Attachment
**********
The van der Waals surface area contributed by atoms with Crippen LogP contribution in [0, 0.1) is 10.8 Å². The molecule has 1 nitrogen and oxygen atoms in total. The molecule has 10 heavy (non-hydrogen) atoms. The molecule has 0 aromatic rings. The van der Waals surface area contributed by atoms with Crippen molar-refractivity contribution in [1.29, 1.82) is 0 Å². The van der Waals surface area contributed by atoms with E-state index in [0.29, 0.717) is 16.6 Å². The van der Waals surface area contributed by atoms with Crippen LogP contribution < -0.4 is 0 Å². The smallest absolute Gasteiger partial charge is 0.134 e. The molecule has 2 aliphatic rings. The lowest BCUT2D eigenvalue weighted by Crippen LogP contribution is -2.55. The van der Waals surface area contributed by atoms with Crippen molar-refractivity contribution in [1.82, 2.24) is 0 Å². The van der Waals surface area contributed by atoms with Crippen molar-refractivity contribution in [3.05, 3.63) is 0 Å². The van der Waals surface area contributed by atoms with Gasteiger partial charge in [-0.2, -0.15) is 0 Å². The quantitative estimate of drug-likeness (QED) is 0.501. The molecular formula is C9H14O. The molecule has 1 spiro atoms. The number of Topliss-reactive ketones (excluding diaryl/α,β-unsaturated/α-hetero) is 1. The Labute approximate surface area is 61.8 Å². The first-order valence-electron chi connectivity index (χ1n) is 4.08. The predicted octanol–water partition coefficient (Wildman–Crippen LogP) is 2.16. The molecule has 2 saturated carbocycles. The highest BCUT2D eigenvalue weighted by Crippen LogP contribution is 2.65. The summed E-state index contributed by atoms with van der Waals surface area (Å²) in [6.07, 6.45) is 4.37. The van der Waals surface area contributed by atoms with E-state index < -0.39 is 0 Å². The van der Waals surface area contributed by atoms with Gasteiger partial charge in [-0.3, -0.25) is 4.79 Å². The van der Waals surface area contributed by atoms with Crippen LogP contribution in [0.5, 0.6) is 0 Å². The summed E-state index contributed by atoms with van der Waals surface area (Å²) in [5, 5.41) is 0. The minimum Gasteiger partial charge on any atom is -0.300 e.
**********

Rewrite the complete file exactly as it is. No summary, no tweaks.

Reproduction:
The van der Waals surface area contributed by atoms with Crippen LogP contribution in [0, 0.1) is 10.8 Å². The molecule has 1 nitrogen and oxygen atoms in total. The molecule has 10 heavy (non-hydrogen) atoms. The molecule has 0 aromatic rings. The van der Waals surface area contributed by atoms with Crippen molar-refractivity contribution in [1.29, 1.82) is 0 Å². The van der Waals surface area contributed by atoms with E-state index in [0.29, 0.717) is 16.6 Å². The van der Waals surface area contributed by atoms with Crippen LogP contribution < -0.4 is 0 Å². The smallest absolute Gasteiger partial charge is 0.134 e. The molecule has 2 aliphatic rings. The lowest BCUT2D eigenvalue weighted by Crippen LogP contribution is -2.55. The van der Waals surface area contributed by atoms with Crippen molar-refractivity contribution in [1.82, 2.24) is 0 Å². The van der Waals surface area contributed by atoms with Crippen molar-refractivity contribution in [3.05, 3.63) is 0 Å². The van der Waals surface area contributed by atoms with Gasteiger partial charge in [-0.2, -0.15) is 0 Å². The quantitative estimate of drug-likeness (QED) is 0.501. The molecular formula is C9H14O. The molecule has 1 spiro atoms. The number of Topliss-reactive ketones (excluding diaryl/α,β-unsaturated/α-hetero) is 1. The Labute approximate surface area is 61.8 Å². The first-order valence-electron chi connectivity index (χ1n) is 4.08. The predicted octanol–water partition coefficient (Wildman–Crippen LogP) is 2.16. The molecule has 2 saturated carbocycles. The highest BCUT2D eigenvalue weighted by Crippen LogP contribution is 2.65. The summed E-state index contributed by atoms with van der Waals surface area (Å²) in [6.07, 6.45) is 4.37. The van der Waals surface area contributed by atoms with E-state index < -0.39 is 0 Å². The van der Waals surface area contributed by atoms with Gasteiger partial charge in [-0.3, -0.25) is 4.79 Å². The van der Waals surface area contributed by atoms with Crippen LogP contribution in [0.5, 0.6) is 0 Å². The summed E-state index contributed by atoms with van der Waals surface area (Å²) in [5, 5.41) is 0. The minimum Gasteiger partial charge on any atom is -0.300 e.